If you thought the sky was odd looking the last few days, you would be right. Smoke from over 800 wildfires burning across western Canada has produced blood red moons and spectacular sunsets across eastern North America. The smoke has also diminished air quality, resulting in numerous advisories and smog warnings over a large portion of Ontario and Quebec, including metro Montreal and Ottawa. Not only is the smoke limiting visibility and blocking out the blue skies, it has made breathing a challenge for many. Smog can impact asthmatic children and people with respiratory ailments or heart disease. Those who suffer are being asked to limit outdoor activities until the warnings are lowered.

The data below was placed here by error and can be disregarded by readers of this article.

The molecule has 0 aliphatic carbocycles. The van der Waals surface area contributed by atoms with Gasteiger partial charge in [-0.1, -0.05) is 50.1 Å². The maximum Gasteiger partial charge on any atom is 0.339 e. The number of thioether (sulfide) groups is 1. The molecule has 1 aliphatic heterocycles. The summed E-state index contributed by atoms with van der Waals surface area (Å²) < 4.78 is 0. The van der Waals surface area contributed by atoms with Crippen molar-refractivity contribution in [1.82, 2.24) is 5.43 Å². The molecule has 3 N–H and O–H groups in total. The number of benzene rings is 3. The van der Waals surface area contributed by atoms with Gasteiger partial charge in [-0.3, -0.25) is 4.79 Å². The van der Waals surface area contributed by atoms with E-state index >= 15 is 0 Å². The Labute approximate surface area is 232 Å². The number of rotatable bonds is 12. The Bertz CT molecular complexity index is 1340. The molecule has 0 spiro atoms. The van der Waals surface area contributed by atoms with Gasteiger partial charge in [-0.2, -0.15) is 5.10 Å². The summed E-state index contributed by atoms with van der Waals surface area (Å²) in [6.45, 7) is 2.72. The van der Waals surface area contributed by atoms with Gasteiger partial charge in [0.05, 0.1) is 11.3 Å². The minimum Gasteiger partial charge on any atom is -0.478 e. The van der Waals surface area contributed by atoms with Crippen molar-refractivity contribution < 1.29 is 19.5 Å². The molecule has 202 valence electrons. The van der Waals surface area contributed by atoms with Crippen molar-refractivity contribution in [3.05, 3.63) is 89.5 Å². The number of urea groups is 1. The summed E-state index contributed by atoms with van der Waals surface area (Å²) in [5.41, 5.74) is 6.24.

The smoke, haze and smog should lift later this evening after the passage of a potent cold front from Ontario. The front is already producing thunderstorms across Ontario early this afternoon, and they will spread south and east into Quebec later today. A few may be strong, with gusty winds, hail and heavy rainfall.
Conditions have been warm and humid as well, with a few scattered storms rumbling about on Monday, but very little rainfall in Montreal. This afternoons storms will be a little more widespread, with showers persisting into the overnight. Wednesday is expected to remain cloudy in the St. Lawrence Valley, along with showers, and much cooler. Daytime highs will be in the lows 20s. The smoke and haze should dissipate as well for at least the short-term period.